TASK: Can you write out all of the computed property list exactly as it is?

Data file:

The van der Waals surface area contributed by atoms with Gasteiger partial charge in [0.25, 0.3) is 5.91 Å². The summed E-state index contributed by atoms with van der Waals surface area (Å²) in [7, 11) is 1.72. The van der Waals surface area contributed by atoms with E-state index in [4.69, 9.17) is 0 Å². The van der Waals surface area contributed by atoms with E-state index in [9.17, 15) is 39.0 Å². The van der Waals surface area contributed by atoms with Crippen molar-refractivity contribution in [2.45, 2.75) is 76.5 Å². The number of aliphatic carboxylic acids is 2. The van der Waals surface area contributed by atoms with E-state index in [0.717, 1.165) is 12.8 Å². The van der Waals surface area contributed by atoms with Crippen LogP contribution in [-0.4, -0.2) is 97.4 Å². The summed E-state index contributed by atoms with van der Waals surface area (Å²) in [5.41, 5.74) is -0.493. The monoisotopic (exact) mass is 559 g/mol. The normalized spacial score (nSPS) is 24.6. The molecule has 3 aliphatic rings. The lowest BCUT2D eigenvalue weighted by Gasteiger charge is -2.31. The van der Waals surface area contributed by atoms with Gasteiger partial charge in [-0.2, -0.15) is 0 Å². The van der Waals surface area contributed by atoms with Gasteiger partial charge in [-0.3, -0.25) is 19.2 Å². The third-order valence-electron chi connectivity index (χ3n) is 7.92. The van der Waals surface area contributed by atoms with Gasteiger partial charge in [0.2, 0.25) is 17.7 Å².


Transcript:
The van der Waals surface area contributed by atoms with Gasteiger partial charge in [0.25, 0.3) is 5.91 Å². The summed E-state index contributed by atoms with van der Waals surface area (Å²) in [7, 11) is 1.72. The van der Waals surface area contributed by atoms with E-state index in [4.69, 9.17) is 0 Å². The van der Waals surface area contributed by atoms with E-state index in [9.17, 15) is 39.0 Å². The van der Waals surface area contributed by atoms with Crippen molar-refractivity contribution in [2.45, 2.75) is 76.5 Å². The number of aliphatic carboxylic acids is 2. The van der Waals surface area contributed by atoms with E-state index in [0.717, 1.165) is 12.8 Å². The van der Waals surface area contributed by atoms with Crippen LogP contribution in [-0.4, -0.2) is 97.4 Å². The summed E-state index contributed by atoms with van der Waals surface area (Å²) in [5.41, 5.74) is -0.493. The monoisotopic (exact) mass is 559 g/mol. The normalized spacial score (nSPS) is 24.6. The molecule has 3 aliphatic rings. The lowest BCUT2D eigenvalue weighted by Gasteiger charge is -2.31. The van der Waals surface area contributed by atoms with Gasteiger partial charge in [-0.2, -0.15) is 0 Å². The van der Waals surface area contributed by atoms with Gasteiger partial charge in [-0.3, -0.25) is 19.2 Å². The third-order valence-electron chi connectivity index (χ3n) is 7.92. The van der Waals surface area contributed by atoms with Gasteiger partial charge in [0.2, 0.25) is 17.7 Å².